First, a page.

Current deficit and drying up of liquidity

Stifling taxation for private initiative

Tunisia currently suffers from a complex and unstable legislative and regulatory environment.  More than 530 tax measures were introduced in the finance laws between 2011 and 2016 [Haddar and Bouzaiene (2017)]. This high instability of the tax system and the lack of visibility that it causes may lead agents to be more suspicious of public authorities. In addition, Tunisia is faced with a tax administration that has almost given up its designated  role of monitoring and collecting tax. This highlights a particularly worrying situation; leakage reduces taxable income and therefore tax revenue. This tax shortfall leads to State debt and the repayment of the debt creates pressure on liquidity in dinars and foreign currencies. These capital outflows have their origins in porous borders and a dysfunctional regulatory system. Despite the great progress made by Tunisian customs in the anti-corruption process, through the “islands of integrity” program, with the support of the NACA and the UNDP, the amounts of capital flight remain considerable.

The other worrying aspect of the capital flight is the expansion of the informal economy which has increasingly taken more space since the revolution and which, according to Nabli (2019) and Schneider (2018) represents 32 to 36% of GDP today. The liquidity that leaves the formal sector goes into the informal sector and threatens the country’s economic, financial and stability, and even security. Indeed, behind the rise in cash payments is the development of illicit activities, such as smuggling, the financing of terrorism, and money laundering. 

Changing the banknotes is a possibility to reduce liquidity in the informal sector. While this proposition sounds interesting, the risk of seeing a currency rush should not be overlooked. As long as smuggling is active at the borders, the change of banknote risks generating a “dollarization” of the economy whereby as the actors of the sector will protect themselves by positioning themselves on assets in foreign currencies 

Important lessons can be learned from India’s failed experiment in changing banknotes. The Indian authorities decided to engage in a fight against tax evasion and money laundering in November 2016 by withdrawing all 500 and 1000 rupee banknotes (the largest denominations) from circulation. This caused panic, leading people to rush to the banks, which led to a shortage of liquidity. Despite the controls put in place by the banks during deposits, almost 99% of the old notes were withdrawn from circulation and were deposited in the banking system, but  agents found a way to escape the tax authorities and exchange their old notes with new ones[9].


Capital flight across borders or out of the formal economy reduces the financial resources necessary for economic growth and development. These leaks lead to a drying up of liquidity and the tightening of business financing conditions, thus causing the Tunisian Central Bank to increase its injections of liquidity. Behind these leaks resides a fear linked to the high volatility of the dinar and the risk of devaluation of assets denominated in dinars, but also hides a great distrust of the agents concerning the public authority as regards taxation. Thus, it is necessary to tackle the factors that have led to the drop in the dinar and create a climate of trust that promotes private investment as well as fiscal transparency. 

All of these measures must be integrated by decision-makers into well-crafted reform programs. However, such a program requires the political will of decision-makers to initiate reforms that generate broad popular support. Success also depends on  the authorities’ ability to impose good governance practices and respect for law enforcement.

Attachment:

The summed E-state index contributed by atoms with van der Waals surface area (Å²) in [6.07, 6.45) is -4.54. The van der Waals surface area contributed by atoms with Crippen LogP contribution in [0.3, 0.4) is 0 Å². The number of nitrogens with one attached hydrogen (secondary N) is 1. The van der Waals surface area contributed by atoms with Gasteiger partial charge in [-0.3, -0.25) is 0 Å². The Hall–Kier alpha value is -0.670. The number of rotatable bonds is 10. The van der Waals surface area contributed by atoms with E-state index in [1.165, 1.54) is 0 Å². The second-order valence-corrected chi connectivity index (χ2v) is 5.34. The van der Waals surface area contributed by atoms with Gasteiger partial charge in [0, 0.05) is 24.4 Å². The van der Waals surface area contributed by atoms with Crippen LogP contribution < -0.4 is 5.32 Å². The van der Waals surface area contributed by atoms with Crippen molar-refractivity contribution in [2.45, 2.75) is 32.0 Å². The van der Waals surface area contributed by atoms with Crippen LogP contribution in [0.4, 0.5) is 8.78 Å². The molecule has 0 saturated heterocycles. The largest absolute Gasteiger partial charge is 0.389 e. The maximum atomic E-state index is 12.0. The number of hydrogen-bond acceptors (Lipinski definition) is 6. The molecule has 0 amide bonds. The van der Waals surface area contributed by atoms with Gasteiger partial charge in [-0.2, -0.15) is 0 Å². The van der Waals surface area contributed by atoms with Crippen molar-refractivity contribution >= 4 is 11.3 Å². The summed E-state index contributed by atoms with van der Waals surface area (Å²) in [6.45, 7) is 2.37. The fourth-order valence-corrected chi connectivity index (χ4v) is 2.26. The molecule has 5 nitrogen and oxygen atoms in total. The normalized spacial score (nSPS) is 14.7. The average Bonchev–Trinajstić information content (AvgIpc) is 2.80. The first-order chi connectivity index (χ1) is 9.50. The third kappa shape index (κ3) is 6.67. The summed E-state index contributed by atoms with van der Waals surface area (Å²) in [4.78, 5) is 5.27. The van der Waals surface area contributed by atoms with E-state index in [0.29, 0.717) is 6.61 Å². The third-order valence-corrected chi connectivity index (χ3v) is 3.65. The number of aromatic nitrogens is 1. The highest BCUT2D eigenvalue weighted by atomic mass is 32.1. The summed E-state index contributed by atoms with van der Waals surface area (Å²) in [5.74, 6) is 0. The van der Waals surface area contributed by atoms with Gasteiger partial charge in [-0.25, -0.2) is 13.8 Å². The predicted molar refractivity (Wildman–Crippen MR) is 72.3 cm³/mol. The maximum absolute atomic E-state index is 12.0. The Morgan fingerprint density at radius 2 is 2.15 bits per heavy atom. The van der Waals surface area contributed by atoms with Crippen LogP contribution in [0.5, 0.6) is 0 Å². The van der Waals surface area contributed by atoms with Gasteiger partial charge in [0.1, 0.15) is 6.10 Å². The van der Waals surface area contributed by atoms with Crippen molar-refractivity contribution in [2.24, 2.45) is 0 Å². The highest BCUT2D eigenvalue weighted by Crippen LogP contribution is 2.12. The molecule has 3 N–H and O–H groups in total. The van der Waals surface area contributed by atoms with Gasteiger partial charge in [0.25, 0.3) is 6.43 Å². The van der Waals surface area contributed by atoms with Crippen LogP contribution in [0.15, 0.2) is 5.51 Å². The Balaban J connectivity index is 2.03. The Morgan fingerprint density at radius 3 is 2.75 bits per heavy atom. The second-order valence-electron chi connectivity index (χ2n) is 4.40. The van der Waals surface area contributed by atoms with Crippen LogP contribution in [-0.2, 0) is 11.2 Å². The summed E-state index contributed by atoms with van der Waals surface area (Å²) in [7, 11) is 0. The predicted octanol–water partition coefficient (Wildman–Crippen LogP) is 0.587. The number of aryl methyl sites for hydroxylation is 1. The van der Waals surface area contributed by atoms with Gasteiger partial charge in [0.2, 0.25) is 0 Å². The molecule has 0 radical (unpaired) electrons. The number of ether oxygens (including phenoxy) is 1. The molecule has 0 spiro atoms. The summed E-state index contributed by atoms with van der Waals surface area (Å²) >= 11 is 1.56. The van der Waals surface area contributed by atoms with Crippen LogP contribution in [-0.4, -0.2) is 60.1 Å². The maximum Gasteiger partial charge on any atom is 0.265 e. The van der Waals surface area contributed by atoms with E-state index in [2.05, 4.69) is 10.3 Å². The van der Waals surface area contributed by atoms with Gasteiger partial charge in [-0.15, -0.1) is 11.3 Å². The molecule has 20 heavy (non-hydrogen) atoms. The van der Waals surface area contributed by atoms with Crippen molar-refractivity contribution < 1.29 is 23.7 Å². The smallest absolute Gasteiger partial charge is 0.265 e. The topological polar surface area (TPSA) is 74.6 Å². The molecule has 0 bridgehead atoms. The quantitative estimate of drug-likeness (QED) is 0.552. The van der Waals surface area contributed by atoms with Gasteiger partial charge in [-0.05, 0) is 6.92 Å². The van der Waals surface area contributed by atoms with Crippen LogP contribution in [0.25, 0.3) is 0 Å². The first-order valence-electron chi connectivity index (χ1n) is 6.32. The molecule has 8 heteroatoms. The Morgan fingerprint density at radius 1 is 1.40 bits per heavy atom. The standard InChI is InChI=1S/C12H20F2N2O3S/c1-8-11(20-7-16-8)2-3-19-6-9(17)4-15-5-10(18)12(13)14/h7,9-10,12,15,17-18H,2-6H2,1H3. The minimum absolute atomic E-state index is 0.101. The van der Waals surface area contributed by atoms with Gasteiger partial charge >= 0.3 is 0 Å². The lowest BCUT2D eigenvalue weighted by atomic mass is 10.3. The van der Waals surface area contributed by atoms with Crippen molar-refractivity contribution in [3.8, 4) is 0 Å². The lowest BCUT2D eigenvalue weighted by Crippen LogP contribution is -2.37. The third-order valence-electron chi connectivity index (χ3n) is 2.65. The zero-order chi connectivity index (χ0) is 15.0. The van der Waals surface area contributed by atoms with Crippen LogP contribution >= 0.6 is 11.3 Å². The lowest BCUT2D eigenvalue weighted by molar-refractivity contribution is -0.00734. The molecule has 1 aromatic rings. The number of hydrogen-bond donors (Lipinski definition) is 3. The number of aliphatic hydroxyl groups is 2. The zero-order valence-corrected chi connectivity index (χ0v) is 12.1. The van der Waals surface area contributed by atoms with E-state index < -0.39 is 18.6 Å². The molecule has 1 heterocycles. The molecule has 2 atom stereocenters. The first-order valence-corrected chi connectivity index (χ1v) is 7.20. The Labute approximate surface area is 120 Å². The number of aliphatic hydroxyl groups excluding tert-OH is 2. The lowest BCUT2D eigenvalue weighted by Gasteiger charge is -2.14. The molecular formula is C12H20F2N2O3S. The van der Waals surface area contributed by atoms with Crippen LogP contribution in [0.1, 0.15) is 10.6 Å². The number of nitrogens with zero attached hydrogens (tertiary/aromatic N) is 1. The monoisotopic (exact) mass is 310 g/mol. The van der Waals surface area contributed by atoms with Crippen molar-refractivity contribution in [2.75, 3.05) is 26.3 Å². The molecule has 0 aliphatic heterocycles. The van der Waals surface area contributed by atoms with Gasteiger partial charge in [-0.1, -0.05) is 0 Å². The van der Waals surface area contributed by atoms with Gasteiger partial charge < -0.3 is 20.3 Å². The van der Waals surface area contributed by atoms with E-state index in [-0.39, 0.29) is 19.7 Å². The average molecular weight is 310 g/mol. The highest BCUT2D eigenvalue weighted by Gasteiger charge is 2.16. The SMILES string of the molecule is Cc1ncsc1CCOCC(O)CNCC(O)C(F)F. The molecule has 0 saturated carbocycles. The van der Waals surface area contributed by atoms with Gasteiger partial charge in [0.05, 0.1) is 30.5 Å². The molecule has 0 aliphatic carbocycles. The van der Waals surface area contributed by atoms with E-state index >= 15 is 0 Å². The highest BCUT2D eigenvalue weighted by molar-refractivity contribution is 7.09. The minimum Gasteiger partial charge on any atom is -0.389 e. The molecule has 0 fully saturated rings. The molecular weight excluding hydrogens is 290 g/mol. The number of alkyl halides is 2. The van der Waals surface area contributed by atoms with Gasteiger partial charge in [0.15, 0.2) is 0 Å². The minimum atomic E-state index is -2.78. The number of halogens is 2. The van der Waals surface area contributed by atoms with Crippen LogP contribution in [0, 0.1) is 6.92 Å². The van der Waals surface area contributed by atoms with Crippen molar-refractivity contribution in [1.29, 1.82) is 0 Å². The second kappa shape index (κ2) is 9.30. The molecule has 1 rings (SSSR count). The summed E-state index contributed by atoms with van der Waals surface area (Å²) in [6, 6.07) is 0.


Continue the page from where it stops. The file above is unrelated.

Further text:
• Raise public awareness regarding the need to control energy consumption. The state needs to increase development of renewable energy projects and investment in solar and wind power.

• Increase phosphate production apparatus. The State must intervene to protect national economic interests and ensure the proper functioning of the economy. In addition, encouraging job creation  is essential for the development of the phosphate producing region. 

• Strengthen the customs administration’s partnership with the customs services of the main trading partners and strengthen border controls by setting up a risk management system with Global Financial Integrity, to improve the capacity of the customs authorities to detect false invoices.

• Strengthen the integrity and good governance of the customs administration by providing more financial and human resources to make this institution more effective in its fight against tax fraud.

• Strengthen the tax system by improving the administration’s capacity to encourage taxpayers to declare their income and capacity to collect tax revenue.

• Modernize the tax administration by increasing options for digitalization payment to help fight against tax fraud.

• Encourage “de-cashing” to reduce the use of cash in the economy and making electronic payment more accessible. The Central Bank has implemented the “De-cashing” project, the effectiveness of which remains dependent on the degree of support from the public authority (Tax Administration, CNAM, CNSS, CNRPS, SONEDE, STEG, etc.).

• Allow residents to open foreign currency accounts to increase foreign currency deposits in banks. This will alleviate the liquidity constraints in foreign currency of the CBT and reduce the State’s recourse to external debt, since the latter will be able to refinance in foreign currency with the local bank.

[1] Global Financial Integrity, January 2019 [2] [3] [4] Annual report of the CBT (2018) [5] Annual report of the CBT (2018)[6] Tunisian Solar Plan (2018)[7] Report IACE (2017) [8] Ilboursa : [9] New York Times Cuddington, J. (1987): “Macroeconomic Determinants of Capital Flight: An Econometric Investigation”. In D. Lessard, J. Cuddington (eds) Capital Flight and Third World Debt,Washington DC: Institute for International Economics”, 85-96.

Le contributeur


Noura Harboub is Assistant Professor at the FSEG Mahdia, University of Monastir and researcher in the DEFI laboratory. She works in the fields of international finance, economic policy and capital control and obtained her doctorate from the University of Paris13, France. She is also a member of the association DREAM (Dynamique de Réflexions Economiques à Mahdia).